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Chilled Sunshine Berry Soup

Chilled Sunshine Berry Soup
Are you ready to be transported to a world of fresh, sweet flavours?

First, come with me on a strawberry picking adventure…

Watch out for the nettles


… And bugs!
And don’t pick the green ones. No, we’re not talking fingers up noses. Although, I wouldn’t advise that either
Shall we chill?

Chilled soups: They linger like loiterers, typed upon dog-eared menus in questionable restaurants.

Surely this cannot be true?

When I first saw a similar recipe in Kurma Dasa’s Great Vegetarian Dishes, I thought to myself, ‘how is a chilled soup any different to umm… Fruit juice?!’ I hear echoes of you asking me the same question.

So, this distinction is imperative to our exploration of chilled fruit soups- which, by the way, are refreshing and delicious. It’s not that I’m biased or anything. Our fruit soup is sweet, but not fruit juice sweet, smoothie sweet or even preserve sweet. That would be sacrilege. It is slightly sweet, made silky smooth with cornflour, and finished on a slightly savoury note with a pat of creamy salted butter whisked in for a quick gloss. Not a drop of juice in sight.

Still not convinced? Try it yourself and find out. Do it for me, poor Sanjana who went strawberry picking in the sweltering heat to provide you with a Chilled Sunshine Berry Soup to quench your parched tongues. I love guilt-tripping for all good reasons.

Mouth watering yet?


Also, while technically this isn’t a barbecued dish (why would it be?) it is the perfect starter or light dessert to any Summer BBQ. FYI, I love loopholes like I love guilt-tripping.

Chilled Sunshine Berry Soup
(serves 4-6)


1kg mixed berries (I used 500g strawberries, 250g pitted cherries and 250g blackberries)- reserve a handful of each kind of berry to serve
75g granulated sugar
2 tbsp cornflour
1 litre cold water
50g butter


1. Place the berries in a large pan, reserving a handful of each kind of berry to serve.

2. Add the sugar and cook on a medium heat, stirring constantly. Press the berries with the back of a wooden spoon to crush them slightly. It will take around 15-20 minutes for them to cook thoroughly.

3. Place a sieve over a large pan and strain the berry mixture through it, pressing through as much pulp as possible.

4. Mix the cornflour with the cold water and add it to the strained berry mixture.

5. Place back on the heat and whisk until slightly thickened. Whisk in 50g of butter until melted.

6. Allow to cool to room temperature and refrigerate until chilled and ready to serve.

7. Serve in a deep bowl, adding the reserved berries for some texture and that feeling of virtuousness when you eat fruit and truly enjoy it…

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Thursday 23rd of June 2011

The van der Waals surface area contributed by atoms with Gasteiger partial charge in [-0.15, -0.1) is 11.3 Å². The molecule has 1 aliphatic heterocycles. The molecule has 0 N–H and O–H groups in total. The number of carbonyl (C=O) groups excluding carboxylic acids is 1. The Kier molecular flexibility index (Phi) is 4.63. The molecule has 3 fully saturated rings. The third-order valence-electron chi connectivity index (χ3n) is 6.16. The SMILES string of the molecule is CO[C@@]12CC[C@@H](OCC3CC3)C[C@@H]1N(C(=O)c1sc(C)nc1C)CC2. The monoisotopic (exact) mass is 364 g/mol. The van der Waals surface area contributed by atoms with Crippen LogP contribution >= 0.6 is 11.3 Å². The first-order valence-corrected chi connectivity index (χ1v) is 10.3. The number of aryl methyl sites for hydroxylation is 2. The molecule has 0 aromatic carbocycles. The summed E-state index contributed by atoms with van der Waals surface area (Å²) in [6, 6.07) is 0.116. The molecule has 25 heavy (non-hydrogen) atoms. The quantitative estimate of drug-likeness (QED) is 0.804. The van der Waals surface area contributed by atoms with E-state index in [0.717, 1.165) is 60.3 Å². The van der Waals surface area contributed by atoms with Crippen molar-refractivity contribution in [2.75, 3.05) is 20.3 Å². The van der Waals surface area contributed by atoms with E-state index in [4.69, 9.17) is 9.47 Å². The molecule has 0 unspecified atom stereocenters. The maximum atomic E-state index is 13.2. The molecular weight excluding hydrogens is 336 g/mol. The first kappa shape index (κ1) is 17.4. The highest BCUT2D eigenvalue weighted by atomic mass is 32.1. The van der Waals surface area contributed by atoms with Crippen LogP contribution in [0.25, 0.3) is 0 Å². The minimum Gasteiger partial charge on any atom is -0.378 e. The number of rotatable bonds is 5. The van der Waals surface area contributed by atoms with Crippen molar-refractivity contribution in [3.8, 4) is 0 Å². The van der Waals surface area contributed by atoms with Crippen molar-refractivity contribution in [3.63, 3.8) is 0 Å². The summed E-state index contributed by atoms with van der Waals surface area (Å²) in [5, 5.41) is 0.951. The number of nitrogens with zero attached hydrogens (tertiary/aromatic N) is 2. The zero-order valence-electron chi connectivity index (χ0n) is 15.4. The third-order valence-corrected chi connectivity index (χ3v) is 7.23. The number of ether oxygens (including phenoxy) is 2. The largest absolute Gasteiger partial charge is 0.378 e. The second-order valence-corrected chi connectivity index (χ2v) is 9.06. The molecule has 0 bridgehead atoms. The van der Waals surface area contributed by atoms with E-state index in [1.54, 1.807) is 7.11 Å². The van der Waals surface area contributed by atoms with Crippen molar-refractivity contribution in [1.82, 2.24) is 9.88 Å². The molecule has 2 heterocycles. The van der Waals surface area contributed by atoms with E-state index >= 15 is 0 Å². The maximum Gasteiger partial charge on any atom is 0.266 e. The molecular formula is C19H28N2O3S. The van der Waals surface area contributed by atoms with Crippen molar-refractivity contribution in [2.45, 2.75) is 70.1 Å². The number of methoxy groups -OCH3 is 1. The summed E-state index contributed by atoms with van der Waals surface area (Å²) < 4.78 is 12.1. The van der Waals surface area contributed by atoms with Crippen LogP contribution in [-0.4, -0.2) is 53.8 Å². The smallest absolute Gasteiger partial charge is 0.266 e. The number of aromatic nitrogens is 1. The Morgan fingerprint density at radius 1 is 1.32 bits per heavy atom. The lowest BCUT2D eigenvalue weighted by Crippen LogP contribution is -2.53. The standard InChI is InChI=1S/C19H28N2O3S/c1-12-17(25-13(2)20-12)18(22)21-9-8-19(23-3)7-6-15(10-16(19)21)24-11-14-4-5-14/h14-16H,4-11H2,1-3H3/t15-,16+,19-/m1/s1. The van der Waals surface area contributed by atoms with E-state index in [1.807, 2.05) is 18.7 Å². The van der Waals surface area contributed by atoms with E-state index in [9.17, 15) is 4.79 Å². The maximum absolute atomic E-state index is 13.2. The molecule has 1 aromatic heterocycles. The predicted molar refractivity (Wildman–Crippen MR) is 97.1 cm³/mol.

This is so refreshing and red .. my fav color :) I really should go for berry picking sometime.... never been to one !


Wednesday 21st of July 2010

Aww, Vaishali that's really lovely of you to say so. I saw your biscuits on the FoodBuzz Top 9 and they looked great! Perfect for parties. Brilliant picture, too. I hope you carry on creating and enjoying taking your pictures! I know I'll enjoy seeing them! :)

Vaishali Sharma

Wednesday 21st of July 2010

Hey Sanjana

Thanks so much for your gr8 suggestions! I too started taking my pictures in natural light some time ago and they come out much better. I never use flash as well. I mostly take pics using Macro.

Recently my Jam Filled Cookies got selected in Foodbuzz Top 9. And I guess I was able to get such a gr8 pics of those cookies because of the inspiration I get from your pics! Your pics of even a simple moong daal makes everyone drool here! You are doing a fantastic job!!


Sunday 18th of July 2010

Beautiful photos, have a nice day Radka.


Tuesday 13th of July 2010

Thanks all :)

Vaishali- Ahh, I'm still working on the photography part :$ They're still not up to scratch. I think that if I was to give anyone advice then I'd say to always make sure there is plently of natural light coming through into the room. I started out blogging being completely clueless and taking my pictures at night when there was only artifical light. This was a big mistake. Soon I learned that natural light is the key to natural looking settings and dishes. Try to put your table next to a window :) Also, I never use a flash. I find that it makes food look a little artifical. If you're shooting in a low light environment then boost your ISO up and your F Stops lower.

Personally I like close-ups of food; that's what really makes me drool. The more detail the better. Although, this really depends on your preferences as larger scenes are also really pretty when set up in the right way. I've built up a little collection of patterned tea towels, napkins and dishes to add to my repotoire- but be really careful... This kitchenware collecting can lead to an obsession! :)

Hope that helps, like I said, I'm by no means a professional photographer... Just learning as I go along.